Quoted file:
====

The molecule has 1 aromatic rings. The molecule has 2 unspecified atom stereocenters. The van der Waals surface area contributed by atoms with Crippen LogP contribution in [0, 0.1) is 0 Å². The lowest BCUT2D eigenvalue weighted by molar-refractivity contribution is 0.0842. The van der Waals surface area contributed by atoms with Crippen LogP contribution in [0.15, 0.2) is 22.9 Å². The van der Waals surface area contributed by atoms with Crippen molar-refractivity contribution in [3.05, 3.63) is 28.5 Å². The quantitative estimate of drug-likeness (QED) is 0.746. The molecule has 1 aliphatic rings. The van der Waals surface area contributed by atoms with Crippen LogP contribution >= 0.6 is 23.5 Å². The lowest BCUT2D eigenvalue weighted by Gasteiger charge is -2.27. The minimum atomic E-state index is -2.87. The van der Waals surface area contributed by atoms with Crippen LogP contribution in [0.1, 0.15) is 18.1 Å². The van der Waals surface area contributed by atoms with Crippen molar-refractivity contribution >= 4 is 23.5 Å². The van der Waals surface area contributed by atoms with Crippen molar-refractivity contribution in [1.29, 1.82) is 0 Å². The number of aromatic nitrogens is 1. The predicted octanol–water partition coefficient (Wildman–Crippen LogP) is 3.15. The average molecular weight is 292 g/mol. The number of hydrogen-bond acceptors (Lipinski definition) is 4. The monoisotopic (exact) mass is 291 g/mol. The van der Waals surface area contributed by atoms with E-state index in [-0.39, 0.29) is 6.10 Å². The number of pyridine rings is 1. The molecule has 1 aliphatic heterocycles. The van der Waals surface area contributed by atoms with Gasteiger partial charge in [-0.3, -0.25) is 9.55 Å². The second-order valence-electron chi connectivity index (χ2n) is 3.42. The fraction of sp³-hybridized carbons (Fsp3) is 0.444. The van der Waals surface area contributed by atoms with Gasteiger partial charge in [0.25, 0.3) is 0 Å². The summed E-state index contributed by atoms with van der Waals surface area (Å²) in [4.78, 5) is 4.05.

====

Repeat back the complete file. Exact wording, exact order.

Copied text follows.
The molecule has 1 aromatic rings. The molecule has 2 unspecified atom stereocenters. The van der Waals surface area contributed by atoms with Crippen LogP contribution in [0, 0.1) is 0 Å². The lowest BCUT2D eigenvalue weighted by molar-refractivity contribution is 0.0842. The van der Waals surface area contributed by atoms with Crippen LogP contribution in [0.15, 0.2) is 22.9 Å². The van der Waals surface area contributed by atoms with Crippen molar-refractivity contribution in [3.05, 3.63) is 28.5 Å². The quantitative estimate of drug-likeness (QED) is 0.746. The molecule has 1 aliphatic rings. The van der Waals surface area contributed by atoms with Crippen LogP contribution >= 0.6 is 23.5 Å². The lowest BCUT2D eigenvalue weighted by Gasteiger charge is -2.27. The minimum atomic E-state index is -2.87. The van der Waals surface area contributed by atoms with Crippen LogP contribution in [0.1, 0.15) is 18.1 Å². The van der Waals surface area contributed by atoms with Crippen molar-refractivity contribution >= 4 is 23.5 Å². The van der Waals surface area contributed by atoms with Crippen molar-refractivity contribution in [1.29, 1.82) is 0 Å². The number of aromatic nitrogens is 1. The predicted octanol–water partition coefficient (Wildman–Crippen LogP) is 3.15. The average molecular weight is 292 g/mol. The number of hydrogen-bond acceptors (Lipinski definition) is 4. The monoisotopic (exact) mass is 291 g/mol. The van der Waals surface area contributed by atoms with E-state index in [-0.39, 0.29) is 6.10 Å². The number of pyridine rings is 1. The molecule has 1 aliphatic heterocycles. The van der Waals surface area contributed by atoms with Gasteiger partial charge in [-0.3, -0.25) is 9.55 Å². The second-order valence-electron chi connectivity index (χ2n) is 3.42. The fraction of sp³-hybridized carbons (Fsp3) is 0.444. The van der Waals surface area contributed by atoms with Gasteiger partial charge in [0.25, 0.3) is 0 Å². The summed E-state index contributed by atoms with van der Waals surface area (Å²) in [4.78, 5) is 4.05.